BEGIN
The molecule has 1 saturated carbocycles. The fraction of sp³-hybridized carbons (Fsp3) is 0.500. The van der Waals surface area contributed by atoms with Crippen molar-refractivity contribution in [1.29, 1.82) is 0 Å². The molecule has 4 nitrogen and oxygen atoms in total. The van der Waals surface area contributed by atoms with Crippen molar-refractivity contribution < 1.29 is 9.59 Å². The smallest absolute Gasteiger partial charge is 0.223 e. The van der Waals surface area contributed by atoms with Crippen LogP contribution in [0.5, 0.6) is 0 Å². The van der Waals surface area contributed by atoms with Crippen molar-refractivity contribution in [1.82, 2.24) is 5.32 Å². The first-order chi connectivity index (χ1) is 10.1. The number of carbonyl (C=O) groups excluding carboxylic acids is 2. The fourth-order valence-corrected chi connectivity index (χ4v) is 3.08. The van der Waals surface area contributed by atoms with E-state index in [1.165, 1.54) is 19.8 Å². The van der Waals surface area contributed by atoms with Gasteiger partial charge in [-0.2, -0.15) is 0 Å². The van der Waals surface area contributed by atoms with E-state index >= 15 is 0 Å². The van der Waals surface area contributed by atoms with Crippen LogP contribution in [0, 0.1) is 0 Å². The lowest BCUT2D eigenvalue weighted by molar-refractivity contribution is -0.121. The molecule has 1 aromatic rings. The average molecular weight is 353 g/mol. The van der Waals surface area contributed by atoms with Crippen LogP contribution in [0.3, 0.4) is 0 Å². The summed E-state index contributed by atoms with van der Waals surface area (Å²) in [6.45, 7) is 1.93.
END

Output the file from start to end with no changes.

The molecule has 1 saturated carbocycles. The fraction of sp³-hybridized carbons (Fsp3) is 0.500. The van der Waals surface area contributed by atoms with Crippen molar-refractivity contribution in [1.29, 1.82) is 0 Å². The molecule has 4 nitrogen and oxygen atoms in total. The van der Waals surface area contributed by atoms with Crippen molar-refractivity contribution < 1.29 is 9.59 Å². The smallest absolute Gasteiger partial charge is 0.223 e. The van der Waals surface area contributed by atoms with Crippen LogP contribution in [0.5, 0.6) is 0 Å². The van der Waals surface area contributed by atoms with Crippen molar-refractivity contribution in [1.82, 2.24) is 5.32 Å². The first-order chi connectivity index (χ1) is 10.1. The number of carbonyl (C=O) groups excluding carboxylic acids is 2. The fourth-order valence-corrected chi connectivity index (χ4v) is 3.08. The van der Waals surface area contributed by atoms with E-state index in [1.165, 1.54) is 19.8 Å². The van der Waals surface area contributed by atoms with Gasteiger partial charge in [-0.2, -0.15) is 0 Å². The van der Waals surface area contributed by atoms with E-state index >= 15 is 0 Å². The van der Waals surface area contributed by atoms with Crippen LogP contribution in [0, 0.1) is 0 Å². The lowest BCUT2D eigenvalue weighted by molar-refractivity contribution is -0.121. The molecule has 1 aromatic rings. The average molecular weight is 353 g/mol. The van der Waals surface area contributed by atoms with Crippen LogP contribution in [0.3, 0.4) is 0 Å². The summed E-state index contributed by atoms with van der Waals surface area (Å²) in [6.45, 7) is 1.93.